Ten common credit misconceptions

20 Nov, 2023

Introducing the ten credit misconceptions, TotallyMoney CEO, Alastair Douglas comments:

“For decades, banks have kept people in the dark about the information they have access to, how they use it, and why they make the decisions they do. These decisions can have a life-long impact, from scuppering somebody’s chances of getting their first mobile phone contract, to worsening the terms offered when buying their first home.

“The genuine lack of transparency has led to credit confusion, monetary myths, and people having to second guess how the system works. They need access to their own financial data, to be told what it means, and how it works. Only then will everybody have the tools they need to unlock a life of more choices.

“To help set the record straight, we’ve debunked some of the most common myths to help you create financial momentum and make your credit score soar. You can also download the free TotallyMoney app, which can help you better manage your finances and unlock a life of more choices.”


? 1. There is no credit blacklist

Two in five (40.9%*) people believe there is a credit blacklist — but the truth is there isn’t one.

Alastair Douglas comments:

“One of the most common, and costly of myths people have been led to believe is there’s a credit blacklist. However, neither you nor your address will find itself on a central database of borrowers excluded by the banks. But if you have slipped up in the past, filed for bankruptcy, or have a CCJ, you might only have access to a limited number of offers. That’s because your information is stored on your credit file, and they might see you as a risky borrower and therefore treat you with greater caution.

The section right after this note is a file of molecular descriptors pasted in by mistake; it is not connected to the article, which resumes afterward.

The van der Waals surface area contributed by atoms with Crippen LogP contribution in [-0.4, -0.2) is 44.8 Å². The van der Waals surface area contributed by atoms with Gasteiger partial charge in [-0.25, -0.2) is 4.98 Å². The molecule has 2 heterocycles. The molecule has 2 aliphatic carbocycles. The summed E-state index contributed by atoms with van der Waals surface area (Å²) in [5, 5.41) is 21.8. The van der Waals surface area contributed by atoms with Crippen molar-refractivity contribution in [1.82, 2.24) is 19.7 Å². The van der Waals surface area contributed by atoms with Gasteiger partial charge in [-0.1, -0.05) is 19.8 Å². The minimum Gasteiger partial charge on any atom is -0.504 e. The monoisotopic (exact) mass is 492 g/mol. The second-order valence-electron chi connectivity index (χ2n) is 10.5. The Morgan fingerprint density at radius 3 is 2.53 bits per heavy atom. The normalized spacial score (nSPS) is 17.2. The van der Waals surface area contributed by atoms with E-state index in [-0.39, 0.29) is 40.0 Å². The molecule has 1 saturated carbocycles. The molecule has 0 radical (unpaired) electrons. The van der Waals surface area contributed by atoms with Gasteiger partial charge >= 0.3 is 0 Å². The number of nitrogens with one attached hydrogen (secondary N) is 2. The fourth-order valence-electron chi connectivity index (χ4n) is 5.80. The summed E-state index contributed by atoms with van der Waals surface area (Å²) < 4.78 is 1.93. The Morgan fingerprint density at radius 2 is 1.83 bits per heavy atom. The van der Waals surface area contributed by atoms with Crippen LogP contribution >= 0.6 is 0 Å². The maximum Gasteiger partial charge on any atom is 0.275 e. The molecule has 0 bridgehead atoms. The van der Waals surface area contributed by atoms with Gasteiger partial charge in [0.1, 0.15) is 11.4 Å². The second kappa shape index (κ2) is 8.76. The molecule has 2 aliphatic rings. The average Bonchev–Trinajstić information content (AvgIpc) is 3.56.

?️ 2. Get on the electoral roll

Only 43.1% of adults are aware that being on the electoral roll can impact their credit score

Alastair Douglas comments:

“Being registered to vote can have a significant positive impact on your credit score, but more than half of adults aren’t aware of this. Being on the electoral roll can act as a vote of confidence — because banks can verify who you are and trust you’ll be able to repay what you borrow. Plus, if you’ve been at the same address for a while it can make you appear to be more settled and stable.”


? 3. Criminal records aren’t visible

Almost half of adults (46.4%) think that a criminal record could impact their credit score. However, it’s not visible to lenders and can’t impact your score.

Alastair Douglas comments:

“A criminal record won’t directly impact your ability to access credit, but nearly half of adults think it could. And while fines can impact your finances, they won’t be visible to lenders either.”


? 4. You’re free to check your report

One in five people (19.3%) wrongly believe that checking your credit report can negatively impact your credit score.

Alastair Douglas comments:

“Your credit report contains the information banks use when deciding whether or not to let you borrow money — and remember, it’s your data and you should never pay to see it or use it. It’s also important to know that checking your report won’t negatively impact your score — in fact, it’s quite the opposite, as people who check it regularly have on average a better credit score. You can also make sure that all the information is correct and up to date, putting yourself on the front foot when it comes to making an application.”